“From their fruits you will know them. Grapes are not gathered from thorns or figs from thistles, are they? In this way every good tree makes good fruit but the poor quality tree makes bad fruit. A good tree is not able to make bad fruit, nor a poor quality tree good fruit. Every tree that does not make good fruit is being cut down and thrown into the fire. So then, from their fruits you will know them. Not everyone who says to me, ‘Lord, Lord,’ will enter into the kingdom of heaven but (rather) the one who does the will of my Father in heaven…. I will declare to them publicly, ‘I never knew you. Depart from me you who do the work of lawlessness.’ So .... everyone who hears these words of mine and does not do them will be compared to a foolish man who built his house on the sand. And the rain came down and the rivers came and the winds blew and struck at that house, and it fell and its fall was great!” (Jesus in Matt 7:16-27).  

“If you are being led by the Spirit you are not under (the jurisdiction of) the law. Now the works of the flesh are apparent, which are (of the following sort): sexual immorality (porneia), sexual impurity (akatharsia), licentiousness (aselgeia), idolatry … and the things like these, about which I am telling you beforehand [i.e., before God’s day of judgment], just as I told you beforehand [i.e., when I was personally with you] that those who do such things will not inherit the kingdom of God…. Do not be deceiving yourselves: God is not to be mocked, for whatever a person sows, this also he (or she) will reap, because the one who sows to his (or her) own flesh will, from the flesh, reap (a harvest of) destruction; but the one who sows to the Spirit will, from the Spirit, reap (a harvest of) eternal life. And let us not be bad in doing what is good for in due time we will reap (our harvest), if we do not slack off” (Gal 5:18-21; 6:7-9). 

“So then, brothers (and sisters), we are debtors not to the flesh, (that is,) to live in conformity to the flesh. For, if you continue to live in conformity to the flesh, you are going to die. But if by (means of) the Spirit you are putting to death the deeds of the body, you will live. For as many as are being led by the Spirit of God, these (very ones) are sons (and daughters) of God” (Rom 8:12-14).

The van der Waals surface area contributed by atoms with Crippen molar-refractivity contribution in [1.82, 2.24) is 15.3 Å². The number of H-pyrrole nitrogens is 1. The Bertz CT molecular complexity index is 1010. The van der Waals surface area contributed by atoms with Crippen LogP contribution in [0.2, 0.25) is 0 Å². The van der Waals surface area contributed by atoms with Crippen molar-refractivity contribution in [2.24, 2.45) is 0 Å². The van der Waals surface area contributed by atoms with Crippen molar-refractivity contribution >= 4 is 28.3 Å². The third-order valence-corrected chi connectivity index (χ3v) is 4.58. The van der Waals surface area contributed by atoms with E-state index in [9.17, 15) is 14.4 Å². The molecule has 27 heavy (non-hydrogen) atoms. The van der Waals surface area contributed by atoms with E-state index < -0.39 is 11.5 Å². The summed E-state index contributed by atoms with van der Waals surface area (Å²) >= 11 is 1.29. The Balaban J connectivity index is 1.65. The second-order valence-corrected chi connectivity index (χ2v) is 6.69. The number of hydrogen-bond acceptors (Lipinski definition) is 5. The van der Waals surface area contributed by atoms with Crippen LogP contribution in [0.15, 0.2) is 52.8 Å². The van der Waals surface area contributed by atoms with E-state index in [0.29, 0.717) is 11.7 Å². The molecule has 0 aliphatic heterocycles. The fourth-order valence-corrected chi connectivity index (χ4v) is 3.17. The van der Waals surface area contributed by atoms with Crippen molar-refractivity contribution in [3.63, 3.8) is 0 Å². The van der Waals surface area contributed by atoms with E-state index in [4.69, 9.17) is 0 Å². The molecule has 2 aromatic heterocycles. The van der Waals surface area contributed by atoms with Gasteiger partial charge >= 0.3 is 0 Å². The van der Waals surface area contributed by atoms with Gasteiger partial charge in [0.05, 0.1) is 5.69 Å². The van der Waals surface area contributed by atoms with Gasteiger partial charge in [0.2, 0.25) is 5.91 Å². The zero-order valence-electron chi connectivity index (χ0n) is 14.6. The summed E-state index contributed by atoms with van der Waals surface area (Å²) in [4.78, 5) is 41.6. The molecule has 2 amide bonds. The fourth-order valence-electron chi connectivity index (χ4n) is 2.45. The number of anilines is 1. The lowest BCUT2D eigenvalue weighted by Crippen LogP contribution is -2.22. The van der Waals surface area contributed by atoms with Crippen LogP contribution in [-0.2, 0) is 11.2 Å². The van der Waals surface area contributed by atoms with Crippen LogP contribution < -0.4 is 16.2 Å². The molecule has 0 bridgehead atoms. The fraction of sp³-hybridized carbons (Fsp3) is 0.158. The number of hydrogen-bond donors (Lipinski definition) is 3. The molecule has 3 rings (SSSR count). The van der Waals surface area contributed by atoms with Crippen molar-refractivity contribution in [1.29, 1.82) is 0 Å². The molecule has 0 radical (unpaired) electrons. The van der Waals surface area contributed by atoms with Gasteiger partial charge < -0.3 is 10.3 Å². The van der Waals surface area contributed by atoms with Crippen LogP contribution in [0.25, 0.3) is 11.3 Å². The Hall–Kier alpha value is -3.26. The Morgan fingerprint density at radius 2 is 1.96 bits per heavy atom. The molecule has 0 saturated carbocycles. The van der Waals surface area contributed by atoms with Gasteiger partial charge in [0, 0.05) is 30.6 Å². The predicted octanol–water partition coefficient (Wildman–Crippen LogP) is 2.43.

“If we say that we have partnership with him and are walking in darkness, we lie and do not have the truth; but if we are walking in the light as he himself is in the light we have partnership with one another and the blood of Jesus his Son cleanses us from all sin…. The one who says, ‘I have come to know him,’ and is not keeping his commandments is a liar and the truth is not in him.... By this we know that we are in him: The one who says that he remains in him ought—just as that one (Jesus) walked—also himself to walk like this…. No one who remains in him keeps on sinning [i.e. as a pattern of life]; no one who keeps on sinning has seen him or has known him. Little children, let no one deceive you: The one who does what is right is righteous, just as that one (Jesus) is righteous. The one who keeps committing sin is from the devil, for from the beginning the devil is sinning.... Everyone who has been born from God does not keep on committing sin [as a pattern of life] ... because he has been born from God. By this the children of God and the children of the devil are evident: everyone who does not do what is right is not from God, also the one who does not love his brother” (1 John 1:6-7; 2:3-6; 3:6-10).

“For if we keep on sinning willfully [or: deliberately, intentionally] after receiving the knowledge of the truth, there is no longer left a sacrifice for sins but a fearful prospect [or: expectation] of judgment and a raging fire that is about to consume the adversaries. Anyone who set aside the law of Moses “dies” without mercy “on (the testimony of) two or three witnesses” [Deut 17:6]. How much worse punishment do you think will be deserved by the one who trampled under foot the Son of God and regarded as unholy the blood of the covenant by which he was made holy [or: sanctified] and insulted the Spirit of grace?” (Hebrews 10:26-27, 29).